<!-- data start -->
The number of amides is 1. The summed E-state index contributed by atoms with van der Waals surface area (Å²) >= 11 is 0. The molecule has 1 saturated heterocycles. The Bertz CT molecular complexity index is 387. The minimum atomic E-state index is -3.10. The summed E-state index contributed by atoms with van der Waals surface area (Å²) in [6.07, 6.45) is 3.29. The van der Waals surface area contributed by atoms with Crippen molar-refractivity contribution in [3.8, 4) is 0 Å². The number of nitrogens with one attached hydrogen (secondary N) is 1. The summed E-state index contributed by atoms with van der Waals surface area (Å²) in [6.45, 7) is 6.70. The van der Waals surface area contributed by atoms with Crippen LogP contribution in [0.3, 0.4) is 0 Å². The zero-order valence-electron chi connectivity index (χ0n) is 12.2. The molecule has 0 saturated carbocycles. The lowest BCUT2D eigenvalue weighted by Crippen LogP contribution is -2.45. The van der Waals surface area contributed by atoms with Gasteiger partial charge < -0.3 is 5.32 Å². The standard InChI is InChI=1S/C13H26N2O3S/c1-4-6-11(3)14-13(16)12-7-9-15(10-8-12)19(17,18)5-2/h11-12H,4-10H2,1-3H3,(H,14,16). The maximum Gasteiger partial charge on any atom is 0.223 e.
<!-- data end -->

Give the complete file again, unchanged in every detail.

The number of amides is 1. The summed E-state index contributed by atoms with van der Waals surface area (Å²) >= 11 is 0. The molecule has 1 saturated heterocycles. The Bertz CT molecular complexity index is 387. The minimum atomic E-state index is -3.10. The summed E-state index contributed by atoms with van der Waals surface area (Å²) in [6.07, 6.45) is 3.29. The van der Waals surface area contributed by atoms with Crippen molar-refractivity contribution in [3.8, 4) is 0 Å². The number of nitrogens with one attached hydrogen (secondary N) is 1. The summed E-state index contributed by atoms with van der Waals surface area (Å²) in [6.45, 7) is 6.70. The van der Waals surface area contributed by atoms with Crippen LogP contribution in [0.3, 0.4) is 0 Å². The zero-order valence-electron chi connectivity index (χ0n) is 12.2. The molecule has 0 saturated carbocycles. The lowest BCUT2D eigenvalue weighted by Crippen LogP contribution is -2.45. The van der Waals surface area contributed by atoms with Gasteiger partial charge < -0.3 is 5.32 Å². The standard InChI is InChI=1S/C13H26N2O3S/c1-4-6-11(3)14-13(16)12-7-9-15(10-8-12)19(17,18)5-2/h11-12H,4-10H2,1-3H3,(H,14,16). The maximum Gasteiger partial charge on any atom is 0.223 e.